I was reading a book called
Low Level X Window Programming by Ross Maloney. He was talking about one of the key aspects of a stacked window system i.e restoration of "hidden" contents when you "remove" a window.
Normally you would expect the content "behind" to be immediately visible. However, apparently, this is not something that an
x implementation has to provide though some does.
The save under and backing store services differ slightly. In save under, the contents of the screen onto which a window is mapped is save by the server at the instance before the window is mapped, using the memory of the server.
- If this is not something that
xserver provides, should it be implemented in the client side?
- How do some of the typical window manager implement stacking?
xorgdoes provide this feature, is there any specific algorithm that can be used especially for "save under"? I didn't understand how saving a copy of the overlapping area can be used later especially when you have multiple overlaps =) My mind is already blowing! Can such delta's be used to reconstruct the stack?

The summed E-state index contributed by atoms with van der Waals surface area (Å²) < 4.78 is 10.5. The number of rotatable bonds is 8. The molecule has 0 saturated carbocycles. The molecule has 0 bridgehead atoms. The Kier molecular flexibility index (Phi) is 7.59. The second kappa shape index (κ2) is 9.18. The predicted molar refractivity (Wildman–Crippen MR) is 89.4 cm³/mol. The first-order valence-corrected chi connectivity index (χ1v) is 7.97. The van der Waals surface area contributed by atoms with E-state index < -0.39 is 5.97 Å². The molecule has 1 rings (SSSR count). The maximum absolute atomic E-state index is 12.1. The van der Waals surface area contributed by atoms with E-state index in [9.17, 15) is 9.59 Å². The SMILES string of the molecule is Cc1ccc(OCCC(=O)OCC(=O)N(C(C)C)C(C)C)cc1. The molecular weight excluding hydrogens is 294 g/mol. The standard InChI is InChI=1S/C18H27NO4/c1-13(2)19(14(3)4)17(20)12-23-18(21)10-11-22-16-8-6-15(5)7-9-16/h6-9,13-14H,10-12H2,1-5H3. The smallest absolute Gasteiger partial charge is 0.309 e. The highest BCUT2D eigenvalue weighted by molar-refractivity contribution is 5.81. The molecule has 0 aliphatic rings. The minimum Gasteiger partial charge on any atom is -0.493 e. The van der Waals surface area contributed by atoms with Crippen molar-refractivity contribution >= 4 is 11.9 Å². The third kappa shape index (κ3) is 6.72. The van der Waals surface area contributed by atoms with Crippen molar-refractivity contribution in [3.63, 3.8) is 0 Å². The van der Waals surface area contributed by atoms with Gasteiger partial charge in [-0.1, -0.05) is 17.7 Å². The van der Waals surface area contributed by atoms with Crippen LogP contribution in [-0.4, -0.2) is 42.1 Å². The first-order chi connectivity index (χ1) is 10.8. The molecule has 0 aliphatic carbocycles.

If not, does it repaint each of the stacked window one by one in case of a random window removal? Wikipedia says the following:
Stacking is a relatively slow process, requiring the redrawing of every window one-by-one, from the rear-most and outer-most to the front most and inner-most. Many stacking window managers don't always redraw background windows. Others can detect when a redraw of all windows is required, as some applications request stacking when their output has changed. Re-stacking is usually done through a function call to the window manager, which selectively redraws windows as needed. For example, if a background window is brought to the front, only that window should need to be redrawn.
PS: I know this is a big question, but it would be helpful to get some pointers.